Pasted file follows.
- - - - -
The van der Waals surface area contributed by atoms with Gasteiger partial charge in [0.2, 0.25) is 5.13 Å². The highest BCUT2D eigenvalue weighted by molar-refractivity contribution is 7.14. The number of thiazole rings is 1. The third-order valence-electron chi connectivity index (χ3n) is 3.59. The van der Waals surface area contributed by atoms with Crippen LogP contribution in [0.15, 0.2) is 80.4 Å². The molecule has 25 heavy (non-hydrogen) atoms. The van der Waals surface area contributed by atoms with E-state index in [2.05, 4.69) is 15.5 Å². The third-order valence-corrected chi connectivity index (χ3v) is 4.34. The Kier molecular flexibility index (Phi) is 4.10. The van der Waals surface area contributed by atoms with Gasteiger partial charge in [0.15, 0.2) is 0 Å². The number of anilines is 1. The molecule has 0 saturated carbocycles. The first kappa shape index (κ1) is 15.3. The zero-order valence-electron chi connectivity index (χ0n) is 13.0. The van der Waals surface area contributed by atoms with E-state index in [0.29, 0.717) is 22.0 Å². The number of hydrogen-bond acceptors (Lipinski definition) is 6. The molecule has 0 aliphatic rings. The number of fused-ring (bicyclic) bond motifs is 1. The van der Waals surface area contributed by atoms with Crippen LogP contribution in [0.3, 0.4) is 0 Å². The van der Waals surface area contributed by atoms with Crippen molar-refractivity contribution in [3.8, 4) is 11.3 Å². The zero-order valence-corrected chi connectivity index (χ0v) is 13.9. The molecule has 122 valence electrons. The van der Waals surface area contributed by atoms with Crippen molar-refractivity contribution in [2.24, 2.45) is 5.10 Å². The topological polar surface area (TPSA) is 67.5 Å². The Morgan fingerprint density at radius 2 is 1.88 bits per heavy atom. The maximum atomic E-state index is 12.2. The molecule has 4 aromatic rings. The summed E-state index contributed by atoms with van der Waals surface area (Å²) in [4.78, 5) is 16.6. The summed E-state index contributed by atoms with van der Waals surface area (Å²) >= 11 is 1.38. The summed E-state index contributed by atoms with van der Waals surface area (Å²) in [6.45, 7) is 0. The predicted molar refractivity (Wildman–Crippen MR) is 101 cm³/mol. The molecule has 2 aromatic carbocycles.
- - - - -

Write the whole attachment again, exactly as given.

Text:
The van der Waals surface area contributed by atoms with Gasteiger partial charge in [0.2, 0.25) is 5.13 Å². The highest BCUT2D eigenvalue weighted by molar-refractivity contribution is 7.14. The number of thiazole rings is 1. The third-order valence-electron chi connectivity index (χ3n) is 3.59. The van der Waals surface area contributed by atoms with Crippen LogP contribution in [0.15, 0.2) is 80.4 Å². The molecule has 25 heavy (non-hydrogen) atoms. The van der Waals surface area contributed by atoms with E-state index in [2.05, 4.69) is 15.5 Å². The third-order valence-corrected chi connectivity index (χ3v) is 4.34. The Kier molecular flexibility index (Phi) is 4.10. The van der Waals surface area contributed by atoms with Gasteiger partial charge in [0.15, 0.2) is 0 Å². The number of anilines is 1. The molecule has 0 saturated carbocycles. The first kappa shape index (κ1) is 15.3. The zero-order valence-electron chi connectivity index (χ0n) is 13.0. The van der Waals surface area contributed by atoms with E-state index in [0.29, 0.717) is 22.0 Å². The number of hydrogen-bond acceptors (Lipinski definition) is 6. The molecule has 0 aliphatic rings. The number of fused-ring (bicyclic) bond motifs is 1. The van der Waals surface area contributed by atoms with Crippen LogP contribution in [0.3, 0.4) is 0 Å². The van der Waals surface area contributed by atoms with Crippen molar-refractivity contribution in [3.8, 4) is 11.3 Å². The zero-order valence-corrected chi connectivity index (χ0v) is 13.9. The molecule has 122 valence electrons. The van der Waals surface area contributed by atoms with Crippen molar-refractivity contribution in [2.24, 2.45) is 5.10 Å². The topological polar surface area (TPSA) is 67.5 Å². The Morgan fingerprint density at radius 2 is 1.88 bits per heavy atom. The maximum atomic E-state index is 12.2. The molecule has 4 aromatic rings. The summed E-state index contributed by atoms with van der Waals surface area (Å²) in [4.78, 5) is 16.6. The summed E-state index contributed by atoms with van der Waals surface area (Å²) >= 11 is 1.38. The summed E-state index contributed by atoms with van der Waals surface area (Å²) in [6.45, 7) is 0. The predicted molar refractivity (Wildman–Crippen MR) is 101 cm³/mol. The molecule has 2 aromatic carbocycles.